Kevin Mark Holness, better known as Mighty Mystic, is taking reggae music by storm.
Born in Jamaica and raised in Boston, Massachusetts, Mighty Mystic is the younger brother of Jamaican Prime Minister Andrew Holness, so he is deeply rooted in both Jamaican and American culture. He celebrates roots reggae along with elements of pop and rock in his new album, The Art of Balance. His debut album Wake Up The World featured artists such as Shaggy and Lutan Fyah, and he has achieved further success with his sophomore album Concrete World debuting at #6 on the Billboard Reggae Chart.
With all three of his albums reaching the Billboard Top 10 Reggae Chart, there is no doubt that Mighty Mystic has become a staple in reggae music. I had the opportunity to interview Mighty Mystic about his music and what is next for him as an artist.
What is the significance of the name “Mighty Mystic”?
The significance of my name “Mighty Mystic” is a man bringing powerful musical content touching on everyday issues that everyone can relate to, but doing so with great passion, power, energy, and conviction.
Who are your musical influences?
My biggest influence came from the legendary Bob Marley. His music spoke to me on so many levels and it really transcended the realm of music and encompassed my life. I’m also influenced by Peter Tosh, Dennis Brown, Barrington Levy, Sam Cooke, Michael Jackson, Aerosmith, Jay Z, and a few others. So it is a pretty broad scope.
What sets you apart from other reggae artists?
I would say the fact that while I was born in Jamaica, I was raised in Boston as a kid and I was able to be influenced by so many other genres like Hip Hop, R&B, Rock, Punk and just the overall culture of American music. So while the skeleton is reggae, what’s on top of it is made up of many different styles. That’s why I call what I do “Hard Roots.”
What is your favorite song from your most recent album and why?
Good question. It is really hard to pick one out of the 15, but I will say the track titled “Red Light Girl” is very moving for me. Every time I hear it or perform it, I get some of the deepest chills ever. The song is about a young girl who loses her way to the street life and has a hard time finding her way back. It’s sad but it is a fact of life and it is so true. So, I really love that one.
Where do you go for inspiration for your music and what is your creative process of making music?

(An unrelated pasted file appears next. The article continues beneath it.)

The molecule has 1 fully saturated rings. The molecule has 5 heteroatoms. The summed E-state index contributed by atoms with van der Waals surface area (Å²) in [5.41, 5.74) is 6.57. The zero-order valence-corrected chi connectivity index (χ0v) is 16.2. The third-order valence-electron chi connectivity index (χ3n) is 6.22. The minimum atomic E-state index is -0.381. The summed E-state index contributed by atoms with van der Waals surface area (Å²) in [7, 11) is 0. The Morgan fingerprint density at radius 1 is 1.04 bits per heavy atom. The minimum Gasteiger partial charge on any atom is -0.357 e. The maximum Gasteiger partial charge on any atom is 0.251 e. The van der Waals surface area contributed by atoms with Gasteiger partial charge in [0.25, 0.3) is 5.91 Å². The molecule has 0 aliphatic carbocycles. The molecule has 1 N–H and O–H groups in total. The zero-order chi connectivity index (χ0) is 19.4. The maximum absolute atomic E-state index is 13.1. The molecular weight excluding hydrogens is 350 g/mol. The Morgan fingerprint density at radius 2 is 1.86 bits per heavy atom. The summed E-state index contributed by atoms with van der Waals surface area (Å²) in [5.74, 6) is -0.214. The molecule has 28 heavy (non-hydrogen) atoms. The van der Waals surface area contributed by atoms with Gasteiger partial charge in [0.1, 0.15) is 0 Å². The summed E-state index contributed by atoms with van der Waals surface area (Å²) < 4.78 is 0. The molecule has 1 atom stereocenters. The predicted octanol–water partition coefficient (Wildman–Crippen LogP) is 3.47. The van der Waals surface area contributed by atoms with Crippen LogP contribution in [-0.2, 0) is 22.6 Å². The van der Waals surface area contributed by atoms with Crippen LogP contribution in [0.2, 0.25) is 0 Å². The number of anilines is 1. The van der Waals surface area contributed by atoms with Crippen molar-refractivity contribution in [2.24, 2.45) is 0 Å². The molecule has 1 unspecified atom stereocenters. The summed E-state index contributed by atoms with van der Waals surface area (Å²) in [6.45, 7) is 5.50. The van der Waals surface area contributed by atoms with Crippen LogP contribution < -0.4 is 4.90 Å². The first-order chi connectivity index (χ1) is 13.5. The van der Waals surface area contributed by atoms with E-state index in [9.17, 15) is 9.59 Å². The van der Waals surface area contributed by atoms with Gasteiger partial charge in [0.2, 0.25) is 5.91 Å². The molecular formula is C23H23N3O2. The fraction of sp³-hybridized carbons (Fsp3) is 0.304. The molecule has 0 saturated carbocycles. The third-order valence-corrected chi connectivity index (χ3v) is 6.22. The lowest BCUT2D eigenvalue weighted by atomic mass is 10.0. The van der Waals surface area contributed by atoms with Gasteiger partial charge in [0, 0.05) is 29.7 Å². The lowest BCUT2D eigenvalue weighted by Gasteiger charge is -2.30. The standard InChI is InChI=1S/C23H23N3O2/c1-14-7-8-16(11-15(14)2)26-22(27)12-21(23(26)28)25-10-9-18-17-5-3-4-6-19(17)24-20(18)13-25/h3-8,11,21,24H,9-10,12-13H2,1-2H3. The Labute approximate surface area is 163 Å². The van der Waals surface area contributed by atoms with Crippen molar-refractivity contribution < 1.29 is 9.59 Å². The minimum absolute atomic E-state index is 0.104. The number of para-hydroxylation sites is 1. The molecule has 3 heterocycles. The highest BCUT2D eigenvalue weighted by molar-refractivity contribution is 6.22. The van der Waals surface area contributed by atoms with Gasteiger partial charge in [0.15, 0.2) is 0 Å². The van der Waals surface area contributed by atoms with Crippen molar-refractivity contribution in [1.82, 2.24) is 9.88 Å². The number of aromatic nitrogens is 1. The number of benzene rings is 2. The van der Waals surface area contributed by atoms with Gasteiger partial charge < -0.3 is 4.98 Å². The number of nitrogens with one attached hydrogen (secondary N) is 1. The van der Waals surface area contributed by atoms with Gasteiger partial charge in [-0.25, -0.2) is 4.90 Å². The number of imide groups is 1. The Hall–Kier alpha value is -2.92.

Well, I write my music based on everyday life. So the things I witness daily or see on the news or whispers in the wind are how I gather my content and go from there. I like to be alone in a quiet place — just me and my thoughts and I’ll start sculpting like an artist. I look at each song like a slab of clay and my job is to mold it, shape it, trim it, mold again, till it is where I want it. Then I polish it up and share it with the world.
What are you most excited about for your upcoming tour?
I love meeting people, hearing their stories, seeing new places, and soaking up the different environments. To be honest, that is the way I write a lot of my music — it’s really from things I see on a daily basis, and what better way to do so than traveling on tour.
How has being a part of a prominent political family influenced your music?
My family, the “Holness” family, has always been a family that has been heavy in the fabric of Jamaica. Some are/were teachers, principals, bankers, lawyers, farmers, community men/women, and now my brother is the Prime Minister. So I learned from a young age that whatever field I went into, I must carry a great sense of love, compassion, and leadership for my community and the world. I’m happy that I’m able to put all of those things into my music.
How has working with Shaggy and Lutan Fyan shaped the style of the music they are featured in and inspired the style of music you have made since working with them?
Good one! Shaggy told me many years ago that regardless if there are 5 or 5,000 people in the audience, he gives 100%. Coming from an icon like him, it was truly inspiring, so I’ve taken that statement and made it part of my life. I go hard no matter what! Lutan has a great way of flowing on every track he touches and that is something that I most admire about him. He’s quite unique in that regard.
What new styles are you hoping to explore with your future music?
I’m looking to incorporate background singers and a heavy horn section on our future albums and live shows. I think those are two things that will be on my upcoming albums and live shows. I’m always listening to the latest music and being inspired by pop, rock, hip-hop and so on to add to my stuff as well. If you’re not listening and learning daily, then you will get left behind and no one wants that — not at any level.
Who would you love to collaborate with?
I would like to get in the studio with Ky-Mani Marley. I really dig the way he approaches his music and I think we could make a real banger. If I could add one more, it would be Steven Tyler! I’ve been a fan from day one. He’s got some of the widest vocal range I’ve ever heard. He’s a beast with long hair.
Is there anything else you want your fans to know?
Yes, reggae music is the people’s music. It is the one type of music that isn’t afraid to talk about real issues that we face on a daily basis. I’m trying to follow that vein while keeping the music upbeat and fun, but also giving you some substance while doing so. I’d love to share my brand of reggae music with you all, so please check me out at my site and on social media. mightymystic.com site and I’m on every social media platform.
The Art of Balance album is available on iTunes. Tickets for the new show dates and locations are available here.
Featured Image Courtesy of Mighty Mystic